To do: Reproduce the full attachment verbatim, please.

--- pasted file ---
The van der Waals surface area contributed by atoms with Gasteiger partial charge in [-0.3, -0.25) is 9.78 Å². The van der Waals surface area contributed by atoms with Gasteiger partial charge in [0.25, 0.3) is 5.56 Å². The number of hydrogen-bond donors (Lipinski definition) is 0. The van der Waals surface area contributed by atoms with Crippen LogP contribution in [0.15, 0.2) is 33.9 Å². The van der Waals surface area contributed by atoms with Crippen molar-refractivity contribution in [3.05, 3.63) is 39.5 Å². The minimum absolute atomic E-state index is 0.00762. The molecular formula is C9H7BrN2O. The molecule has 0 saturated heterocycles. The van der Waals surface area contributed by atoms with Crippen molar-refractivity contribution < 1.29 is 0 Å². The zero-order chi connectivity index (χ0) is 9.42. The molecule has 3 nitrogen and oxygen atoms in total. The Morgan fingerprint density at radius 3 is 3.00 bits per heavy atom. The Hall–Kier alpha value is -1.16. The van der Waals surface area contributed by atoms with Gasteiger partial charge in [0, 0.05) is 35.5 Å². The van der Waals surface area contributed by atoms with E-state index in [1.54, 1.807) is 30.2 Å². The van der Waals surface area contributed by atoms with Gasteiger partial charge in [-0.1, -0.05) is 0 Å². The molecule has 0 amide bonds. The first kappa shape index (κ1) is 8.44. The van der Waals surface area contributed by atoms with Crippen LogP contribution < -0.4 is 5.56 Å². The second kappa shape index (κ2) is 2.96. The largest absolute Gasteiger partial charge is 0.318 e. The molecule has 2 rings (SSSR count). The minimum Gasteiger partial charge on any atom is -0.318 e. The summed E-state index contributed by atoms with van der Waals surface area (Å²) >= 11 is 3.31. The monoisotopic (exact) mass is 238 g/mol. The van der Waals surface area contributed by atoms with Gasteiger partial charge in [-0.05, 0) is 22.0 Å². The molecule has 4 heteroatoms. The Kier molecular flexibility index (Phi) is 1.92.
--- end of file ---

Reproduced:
The van der Waals surface area contributed by atoms with Gasteiger partial charge in [-0.3, -0.25) is 9.78 Å². The van der Waals surface area contributed by atoms with Gasteiger partial charge in [0.25, 0.3) is 5.56 Å². The number of hydrogen-bond donors (Lipinski definition) is 0. The van der Waals surface area contributed by atoms with Crippen LogP contribution in [0.15, 0.2) is 33.9 Å². The van der Waals surface area contributed by atoms with Crippen molar-refractivity contribution in [3.05, 3.63) is 39.5 Å². The minimum absolute atomic E-state index is 0.00762. The molecular formula is C9H7BrN2O. The molecule has 0 saturated heterocycles. The van der Waals surface area contributed by atoms with Crippen molar-refractivity contribution < 1.29 is 0 Å². The zero-order chi connectivity index (χ0) is 9.42. The molecule has 3 nitrogen and oxygen atoms in total. The Morgan fingerprint density at radius 3 is 3.00 bits per heavy atom. The Hall–Kier alpha value is -1.16. The van der Waals surface area contributed by atoms with Gasteiger partial charge in [0, 0.05) is 35.5 Å². The van der Waals surface area contributed by atoms with E-state index in [1.54, 1.807) is 30.2 Å². The van der Waals surface area contributed by atoms with Gasteiger partial charge in [-0.1, -0.05) is 0 Å². The molecule has 0 amide bonds. The first kappa shape index (κ1) is 8.44. The van der Waals surface area contributed by atoms with Crippen LogP contribution < -0.4 is 5.56 Å². The second kappa shape index (κ2) is 2.96. The largest absolute Gasteiger partial charge is 0.318 e. The molecule has 2 rings (SSSR count). The minimum Gasteiger partial charge on any atom is -0.318 e. The summed E-state index contributed by atoms with van der Waals surface area (Å²) >= 11 is 3.31. The monoisotopic (exact) mass is 238 g/mol. The van der Waals surface area contributed by atoms with Gasteiger partial charge in [-0.05, 0) is 22.0 Å². The molecule has 4 heteroatoms. The Kier molecular flexibility index (Phi) is 1.92.